By Phillip Whitten
IRVINE, Calif., August 4. WITH a number of the U.S. National Team members taking a breather, a new generation of hungry, young American swimmers is being given an opportunity to final -– or even take a national title — at the ConocoPhillips USA Swimming National Championships, now under way in sunny Irvine, California.
Here is how the prelims went this morning:
Women’s 100-meter Freestyle
In the absence of Natalie Coughlin and Kara Lynn Joyce, Olympian Amanda Weir breezed to the top prelim time, 54.94, with her Swim Atlanta teammate Andrea Hupman third in 55.79. Sandwiched between them was Tucson Ford’s Lacey Nymeyer at 55.79. All three top qualifiers are 19.
Katie Hoff, who appeared overjoyed at not having to swim the 400 I.M. here, showed she has some speed with her 56.03, good for the fourth fastest prelim time. She was followed by 18-year-old rookie Melanie Schlanger of Hawaii at 56.29.
Sixteen year-old Kate Dwelley, who was third in last night’s 800-meter freestyle final, was sixth, followed by Sophie Simard of Canada (56.44) and Emily Silver of Cal Aquatics (56.46).
Among the notables swimming in the B final will be Tanica Jamison (9th in 56.68) and Rhi Jeffrey (12th in 56.86). It took 57.03 to make the B final, 57.54 to make C.
Men’s 100-meter Freestyle
The prelims of the men’s 100 free were very fast, with 50.24 need to make the A final, 51.10 the cutoff for B and 51.47 for C.
South Africa’s Roland Schoeman, fresh off a superb performance at the World Championships in Montreal, stroked to a #1 qualifying time of 49.12, while Canadian Brent Hayden was second at 49.42.
Two rising young American stars with hyphenated names – Garrett Weber-Gale, the youngest finalist at 19, and Ben Wildman-Tobriner – took the next two spots at 49.58 and 49.71. Tied with Wildman-Tobriner was veteran Nate Dusing.
Nick Brunelli (49.91), Neil Walker (50.03) and Adam Ritter, who lowered his PR by 1.5 seconds to 50.24, rounded out the field.
Women’s 200-meter Breaststroke
The women’s 200 breast prelims highlighted the tremendous depth in this event, with 2:32.59 needed to make A finals, 2:34.31 needed for B cutoff, and 2:35.27 for C. Forty-eight women swam under 2:37.0.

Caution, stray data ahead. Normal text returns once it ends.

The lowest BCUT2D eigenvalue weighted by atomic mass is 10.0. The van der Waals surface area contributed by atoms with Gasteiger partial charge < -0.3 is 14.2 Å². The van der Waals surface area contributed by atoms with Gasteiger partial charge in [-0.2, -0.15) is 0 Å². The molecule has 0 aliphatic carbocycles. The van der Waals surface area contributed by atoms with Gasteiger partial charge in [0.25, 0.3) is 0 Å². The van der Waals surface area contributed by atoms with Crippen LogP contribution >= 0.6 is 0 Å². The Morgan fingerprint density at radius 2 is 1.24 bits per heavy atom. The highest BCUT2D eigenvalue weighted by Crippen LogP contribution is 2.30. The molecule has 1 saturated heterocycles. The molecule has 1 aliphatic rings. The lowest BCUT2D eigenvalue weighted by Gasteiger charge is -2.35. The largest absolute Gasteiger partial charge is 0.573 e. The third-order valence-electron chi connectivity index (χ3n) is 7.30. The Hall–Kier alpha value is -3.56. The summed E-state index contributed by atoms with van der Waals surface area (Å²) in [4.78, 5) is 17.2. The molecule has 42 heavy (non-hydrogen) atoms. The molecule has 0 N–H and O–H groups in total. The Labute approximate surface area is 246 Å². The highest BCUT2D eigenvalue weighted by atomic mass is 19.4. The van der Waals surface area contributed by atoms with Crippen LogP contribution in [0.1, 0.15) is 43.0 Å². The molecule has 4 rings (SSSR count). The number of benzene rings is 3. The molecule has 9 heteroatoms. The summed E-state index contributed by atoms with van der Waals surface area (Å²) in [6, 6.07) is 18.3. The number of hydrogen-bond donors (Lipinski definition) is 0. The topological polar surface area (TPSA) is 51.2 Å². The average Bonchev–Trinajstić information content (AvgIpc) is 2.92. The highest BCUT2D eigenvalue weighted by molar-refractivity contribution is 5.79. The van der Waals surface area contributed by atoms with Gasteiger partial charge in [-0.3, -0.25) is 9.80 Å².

Tonight’s final will see four U.S. Olympians battle for the gold: Caroline Bruce (2nd in 2:31.15), Tara Kirk (3rd in 2:31.48), Stacianna (Stitts) Winfield (4th in 2:31.89) and Megan (Quann) Jendrick (5th in 2:32.09).
The top qualifier, however, was 18 year-old Rebecca Soni of Scarlet Aquatic Club in New Jersey, who posted a strong 2:30.65.
Lindsey Errter (2:32.32), Elizabeth Smith, at 16 the youngest finalist (2:32.47) and Keri Hehn (2:32.59) round out the final field.
The B final may be the face of the future with two 14 year-olds – Jessica Schmitt and Alisa Finn — and two 15 year-olds -– Stephanie Gabert and Ashley Wanland.
Men’s 200-meter Breaststroke
In contrast with the women’s breaststroke field, the men’s event is almost devoid of big names. The leading qualifier this morning was France’s Fabien Horth at 2:15.65., Matt Lowe was next at 2:16.25.
Sixteen year-old rising star John Criste, of Canyons Aquatic Club, was third in 2:16.64. He may be the man to watch tonight. It took 2:18.95 to make the A final, 2:20.35 to make B and 2:21.61 to make C.
Women’s 200-meter Backstroke
Leah Retrum of Donner Swim Club (Indiana) took advantage of Margaret Hoelzer’s absence and also took almost two seconds off her previous best to post the fastest women’s 200-meter backstroke time of the morning, 2:12.03. Seventeen year-old Julia Smit of Three village Swim Club in New York had the second best prelim time, 2:13.51, a full second drop from her previous best.
Helen Silver (2:14.91), Andrea Axtell (2:15.24) and 15-year-old Teresa Crippen (2:16.06) followed. Jamie Reid, a former national champion, Margo McCawley and Canada’s Kelly Stefanyshyn rounded out the field. It took 2:16.61 to make the A finals, 2:17.87 to make B and 2:18.95 to make C.
Men’s 200-meter Backstroke
Take Aaron Peirsol out of the 200 backstroke and what’ve you got? Answer: A competitive race.
That’s what we anticipate tonight, as Christian DeJong (1:59.96) locks horns with Doug Van Wie (2:01.05). But six other finalists – all at 2:02.08 or better – see the race as wide open.
Hongzhe Sun, fifth this morning at 2:01.80, has a 1:59.67 to his credit while eighth qualifier, rookie Lucas Salatta, has gone 2:00.48.
David Plummer had the biggest drop from his previous best, coming from 2:05.44 to post a 2:01.66, third fastest this morning.
It took 2:03.98 to make B finals, 2:05.85 to make C.
Women’s 200-meter Butterfly
Sixteen year-old Elaine Breeden has been knocking on stardom’s door for two years. Tonight that door may open wide. In this morning’s prelims, Breeden came from behind to post the fastest 200 fly time, 2:11.10, just ahead of 2004 Olympian Dana Kirk (2:11.28). Two other women swam 2:11s: Canadian champion Audrey Lacroix, who was third in 2:11.41, and Emily Mason, fourth in 2:11.68
The next four finalists, including 15-year-olds Tanya Krisman and Kathleen Hershey, all swam 2:13s, with 2:13.97 needed to earn a spot in the Big Final.
The cutoff for the B final was 2:14.65, and it was 2:16.25 for the C.
Men’s 200-meter Butterfly
As expected, Michael Phelps qualified first in the 200 fly as he breezed to a 1:57.05, but the makeup of much of the rest of the 200 fly top-8 was a surprise, starting with unheralded Stefan Hirniak of Scarlet Aquatic, New Jersey. Hirniak had the #2 time, 1:58.86, a drop of 3.41 seconds in his PR.
Hungarian Tamas Kerekjarto was third in 1:59.50, followed by 16-year-old David Mosko, who broke two minutes for the first time with his 1:59.74.
Ricky Berens, 17, of Mecklenburg, took two-and-a-half seconds off his entry time to qualify fifth in 1:59.97 while 16-year-old Daniel Madwed was sixth in 2:00.10. Michael Raab (2:00.48) was seventh while Matt Bartlett (2:00.74) was eighth.
It took 2:02.27 to make the B final, 2:05.85 to make C.